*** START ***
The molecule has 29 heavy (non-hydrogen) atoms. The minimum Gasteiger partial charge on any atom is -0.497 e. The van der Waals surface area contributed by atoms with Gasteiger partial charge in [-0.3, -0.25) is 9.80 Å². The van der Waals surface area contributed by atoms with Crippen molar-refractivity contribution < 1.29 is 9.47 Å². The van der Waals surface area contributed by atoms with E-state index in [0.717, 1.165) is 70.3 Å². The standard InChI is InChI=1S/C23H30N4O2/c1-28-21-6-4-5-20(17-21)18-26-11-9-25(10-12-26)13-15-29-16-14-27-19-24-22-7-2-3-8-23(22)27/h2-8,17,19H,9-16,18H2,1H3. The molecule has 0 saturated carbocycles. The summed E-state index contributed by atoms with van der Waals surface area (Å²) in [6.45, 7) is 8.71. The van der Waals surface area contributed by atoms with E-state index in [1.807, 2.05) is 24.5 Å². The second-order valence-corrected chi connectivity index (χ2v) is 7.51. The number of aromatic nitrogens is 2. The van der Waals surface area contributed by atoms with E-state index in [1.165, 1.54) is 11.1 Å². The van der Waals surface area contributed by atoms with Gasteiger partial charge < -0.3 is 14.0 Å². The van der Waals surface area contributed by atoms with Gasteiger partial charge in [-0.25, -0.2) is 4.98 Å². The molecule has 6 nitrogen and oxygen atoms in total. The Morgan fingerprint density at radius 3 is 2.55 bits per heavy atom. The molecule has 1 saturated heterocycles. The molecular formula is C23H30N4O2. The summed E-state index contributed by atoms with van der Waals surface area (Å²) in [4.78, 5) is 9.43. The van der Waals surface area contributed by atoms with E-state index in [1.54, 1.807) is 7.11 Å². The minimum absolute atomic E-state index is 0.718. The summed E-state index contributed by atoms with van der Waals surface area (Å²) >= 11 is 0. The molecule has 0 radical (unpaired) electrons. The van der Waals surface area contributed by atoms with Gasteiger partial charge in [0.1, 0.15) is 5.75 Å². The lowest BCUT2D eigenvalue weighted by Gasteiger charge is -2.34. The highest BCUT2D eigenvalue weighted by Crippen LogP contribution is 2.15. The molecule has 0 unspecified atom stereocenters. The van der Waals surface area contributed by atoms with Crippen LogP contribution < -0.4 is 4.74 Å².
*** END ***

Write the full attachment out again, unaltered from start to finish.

The molecule has 29 heavy (non-hydrogen) atoms. The minimum Gasteiger partial charge on any atom is -0.497 e. The van der Waals surface area contributed by atoms with Gasteiger partial charge in [-0.3, -0.25) is 9.80 Å². The van der Waals surface area contributed by atoms with Crippen molar-refractivity contribution < 1.29 is 9.47 Å². The van der Waals surface area contributed by atoms with E-state index in [0.717, 1.165) is 70.3 Å². The standard InChI is InChI=1S/C23H30N4O2/c1-28-21-6-4-5-20(17-21)18-26-11-9-25(10-12-26)13-15-29-16-14-27-19-24-22-7-2-3-8-23(22)27/h2-8,17,19H,9-16,18H2,1H3. The molecule has 0 saturated carbocycles. The summed E-state index contributed by atoms with van der Waals surface area (Å²) in [6.45, 7) is 8.71. The van der Waals surface area contributed by atoms with E-state index in [1.807, 2.05) is 24.5 Å². The second-order valence-corrected chi connectivity index (χ2v) is 7.51. The number of aromatic nitrogens is 2. The van der Waals surface area contributed by atoms with E-state index in [1.165, 1.54) is 11.1 Å². The van der Waals surface area contributed by atoms with Gasteiger partial charge < -0.3 is 14.0 Å². The van der Waals surface area contributed by atoms with Gasteiger partial charge in [-0.25, -0.2) is 4.98 Å². The molecule has 6 nitrogen and oxygen atoms in total. The Morgan fingerprint density at radius 3 is 2.55 bits per heavy atom. The molecule has 1 saturated heterocycles. The molecular formula is C23H30N4O2. The summed E-state index contributed by atoms with van der Waals surface area (Å²) in [4.78, 5) is 9.43. The van der Waals surface area contributed by atoms with E-state index in [1.54, 1.807) is 7.11 Å². The minimum absolute atomic E-state index is 0.718. The summed E-state index contributed by atoms with van der Waals surface area (Å²) >= 11 is 0. The molecule has 0 radical (unpaired) electrons. The van der Waals surface area contributed by atoms with Gasteiger partial charge in [0.1, 0.15) is 5.75 Å². The lowest BCUT2D eigenvalue weighted by Gasteiger charge is -2.34. The highest BCUT2D eigenvalue weighted by Crippen LogP contribution is 2.15. The molecule has 0 unspecified atom stereocenters. The van der Waals surface area contributed by atoms with Crippen LogP contribution < -0.4 is 4.74 Å².